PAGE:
The first public transportation vehicles were omnibuses, which were horse-drawn carriages seating 20 to 30 people developed in France in the 1600s. In Chicago, the first omnibuses in 1852 were nothing more than intercity stagecoaches put out of business by the newly arrived railroads and relegated to shuttling passengers between railroad stations. Omnibus operators probably filled seats with local commuters willing to pay a nickel to avoid walking. Cabs at the time cost 30 cents a ride and livery stable operators charged three dollars a day to rent a horse and carriage.
In 1855–56 the mainline railroads began hauling local passengers to nearby summer resorts and offered them discounted or “commuted” fares to attract business. As the resorts grew, they became year-round settlements, or suburbs, and the residents who rode the trains to work each day in Chicago became known as commuters.
Motor buses appeared during World War I but did not make much of an impact on public transportation for a decade. In 1958 the Chicago Transit Authority completed its program to replace streetcars with buses.
By the end of the twentieth century Chicago's public transportation system had grown into one of the largest in the world run by several public authorities. The commuter railroads consisted of more than five hundred miles of lines served by 130 locomotives and 970 passenger cars providing approximately 75 million rides a year. Pace carried 39 million riders on more than 600 buses and 300 paratransit vehicles. The Chicago Transit Authority, the largest of the public transportation systems in 1997, carried 287 million riders annually on approximately 1,900 buses and 130 million on 1,150 rapid transit cars.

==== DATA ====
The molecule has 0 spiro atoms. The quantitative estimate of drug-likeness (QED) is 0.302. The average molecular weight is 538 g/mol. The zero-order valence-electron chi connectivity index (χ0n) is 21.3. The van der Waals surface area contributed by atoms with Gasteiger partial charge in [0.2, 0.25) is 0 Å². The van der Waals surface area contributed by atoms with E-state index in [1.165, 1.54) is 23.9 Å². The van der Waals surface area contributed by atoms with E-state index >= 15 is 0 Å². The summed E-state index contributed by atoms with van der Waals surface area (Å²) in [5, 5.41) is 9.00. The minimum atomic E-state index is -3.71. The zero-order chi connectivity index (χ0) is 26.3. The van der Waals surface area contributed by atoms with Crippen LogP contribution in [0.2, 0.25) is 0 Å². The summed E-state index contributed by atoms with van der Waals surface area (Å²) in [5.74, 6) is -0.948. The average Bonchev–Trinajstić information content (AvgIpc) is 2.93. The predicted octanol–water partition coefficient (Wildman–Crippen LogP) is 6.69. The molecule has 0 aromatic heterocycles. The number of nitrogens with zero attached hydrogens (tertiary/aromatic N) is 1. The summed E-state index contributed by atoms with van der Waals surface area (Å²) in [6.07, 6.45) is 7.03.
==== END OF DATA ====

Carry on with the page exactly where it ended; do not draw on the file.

Barrett, Paul. The Automobile and Urban Transit: The Formation of Public Policy in Chicago, 1900–1930. 1983.
Mayer, Harold M., and Richard C. Wade. Chicago: Growth of a Metropolis. 1969.
Young, David M. Chicago Transit: An Illustrated History. 1998.
The Electronic Encyclopedia of Chicago © 2005 Chicago Historical Society.
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